I’m in the market for a new inkjet photo printer and noticed that some of the new 13 x 19-inch models have very high resolutions, such as 5760 dpi. Is that a really useful feature? Should I be willing to pay more for a printer with such high resolution? Thanks for any advice you can provide.
The good news, Bella, is that you do not need to pay more for 5760 x 1440 optimized dpi in an Epson Stylus R or SureColor model or the equally impressive 4800 x 2400 dpi available with a Canon PIXMA Pro machine. That feature is standard with the current lines, even in the most affordable models. The more important issue is whether you will need to use 5760 dpi or 4800 dpi, regardless of the printer that you choose.
In my experience, much lower levels of resolution can provide optimal results with sophisticated print head technology. For example, an Epson Stylus Photo R3000, quality Level 3 (Super Fine), for 1440 x 720 dpi resolution, produces beautiful 13 x 19″ glossies on premium photo papers. Epson offers two higher options, including Level 5 (Super Photo) for 5760 x 1440 dpi, when High Speed mode is set to Off. When I selected Level 5, the resulting 13 x 19″ print exhibited slightly better definition of intricate detail than one made at Level 3. The difference was visible only under very close observation—much closer than the optimal viewing distance of about 75 cm or the more typical viewing distance of 150 cm.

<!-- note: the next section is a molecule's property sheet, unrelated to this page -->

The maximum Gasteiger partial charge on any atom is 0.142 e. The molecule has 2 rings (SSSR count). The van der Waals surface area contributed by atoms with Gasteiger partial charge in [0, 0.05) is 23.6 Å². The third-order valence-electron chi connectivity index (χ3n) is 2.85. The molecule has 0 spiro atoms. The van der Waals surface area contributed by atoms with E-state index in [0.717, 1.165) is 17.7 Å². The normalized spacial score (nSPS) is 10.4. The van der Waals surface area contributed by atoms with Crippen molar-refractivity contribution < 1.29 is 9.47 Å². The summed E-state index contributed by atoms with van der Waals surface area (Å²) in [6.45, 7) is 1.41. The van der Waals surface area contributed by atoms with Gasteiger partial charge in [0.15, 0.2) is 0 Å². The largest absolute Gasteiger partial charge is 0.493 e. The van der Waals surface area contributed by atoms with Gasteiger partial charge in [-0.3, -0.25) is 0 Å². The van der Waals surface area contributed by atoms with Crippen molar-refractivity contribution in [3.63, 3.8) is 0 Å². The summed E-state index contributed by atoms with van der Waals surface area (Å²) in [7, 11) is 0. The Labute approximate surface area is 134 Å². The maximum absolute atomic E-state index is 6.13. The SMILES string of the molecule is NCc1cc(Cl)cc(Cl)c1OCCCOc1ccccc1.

Note too that an ultra-high dpi setting (with any machine) uses a lot more ink and dramatically increases the printing time without providing a significant “real world” improvement. Here’s the bottom line: in my estimation, you’ll probably use 1440 x 720 dpi (or similar level with another machine) when you want very good prints. Switch to 1440 x 1440 dpi (Quality Level 4, Super Photo, with the R3000, for example) when you need 13 x 19″ prints of gallery quality. However, if you’re working for a client who might examine the prints with a magnifying glass, then, sure, you’ll want to take advantage of the very highest resolution level.